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Gene discovery holds key to growing crops in cold climates

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9 September 2010

Fresh insight from BBSRC-funded research into how plants slow their growth in cold weather could help scientists develop crops suited to cooler environments - and provide a boost for food security.

Researchers from the Universities of Edinburgh and York have shown for the first time that a gene - known as Spatula - limits the growth of plants in cool temperatures, possibly helping them adjust to cool conditions.

The scientists believe that by manipulating the gene, they could produce the opposite effect - enabling development of crops that grow well in cold climates.

Scientists studied the Spatula gene in a weed known as thale cress and found that when levels of the gene were low, the plant leaves grew almost twice as much at lower temperatures as they would normally.

Being able to improve crop growth under cool conditions - in which growth would typically be slow - could help ensure the availability of food supplies for future populations.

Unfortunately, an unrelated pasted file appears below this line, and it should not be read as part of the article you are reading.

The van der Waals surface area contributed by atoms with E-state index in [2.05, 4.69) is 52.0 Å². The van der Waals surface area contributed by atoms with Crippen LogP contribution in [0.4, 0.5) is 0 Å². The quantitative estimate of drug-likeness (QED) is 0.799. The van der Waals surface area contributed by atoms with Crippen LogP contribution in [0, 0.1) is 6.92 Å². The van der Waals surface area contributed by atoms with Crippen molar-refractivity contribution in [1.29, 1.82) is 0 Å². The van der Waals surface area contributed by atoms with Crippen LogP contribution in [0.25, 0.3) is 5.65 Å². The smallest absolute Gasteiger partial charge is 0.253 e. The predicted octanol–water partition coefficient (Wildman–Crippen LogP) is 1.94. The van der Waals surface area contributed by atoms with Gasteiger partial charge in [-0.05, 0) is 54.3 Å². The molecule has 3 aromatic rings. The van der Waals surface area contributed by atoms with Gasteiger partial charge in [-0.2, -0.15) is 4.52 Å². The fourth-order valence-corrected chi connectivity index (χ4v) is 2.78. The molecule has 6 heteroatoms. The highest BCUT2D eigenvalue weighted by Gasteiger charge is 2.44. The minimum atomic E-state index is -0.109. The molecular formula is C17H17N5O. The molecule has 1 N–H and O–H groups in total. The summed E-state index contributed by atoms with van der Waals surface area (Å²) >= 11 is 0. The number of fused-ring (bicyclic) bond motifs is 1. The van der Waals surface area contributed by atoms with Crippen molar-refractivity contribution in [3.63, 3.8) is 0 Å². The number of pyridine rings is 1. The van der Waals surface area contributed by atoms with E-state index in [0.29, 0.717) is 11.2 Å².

The study, carried out by the Universities of Edinburgh and York, funded by BBSRC, the Garfield Weston Foundation and the Royal Society, was published in Current Biology.

Dr Karen Halliday of the University of Edinburgh's School of Biological Sciences, who took part in the study, said: "We have pinpointed a key gene linked to the growth of plants according to the temperature - this could be of real interest in improving crop yields and food security in temperate climates."

ENDS

Notes to editors

For more information please contact Dr Karen Halliday, School of Biological Sciences, tel 0131 650 5318; email Karen.Halliday@ed.ac.uk or Catriona Kelly, Press and PR Office, tel 0131 651 4401; Catriona.Kelly@ed.ac.uk.

About BBSRC

BBSRC is the UK funding agency for research in the life sciences. Sponsored by Government, BBSRC annually invests around £470M in a wide range of research that makes a significant contribution to the quality of life in the UK and beyond and supports a number of important industrial stakeholders, including the agriculture, food, chemical, healthcare and pharmaceutical sectors.

BBSRC provides institute strategic research grants to the following:

  • The Babraham Institute
  • Institute for Animal Health
  • Institute of Biological, Environmental and Rural Sciences (Aberystwyth University)
  • Institute of Food Research
  • John Innes Centre
  • The Genome Analysis Centre
  • The Roslin Institute (University of Edinburgh)
  • Rothamsted Research

The Institutes conduct long-term, mission-oriented research using specialist facilities. They have strong interactions with industry, Government departments and other end-users of their research.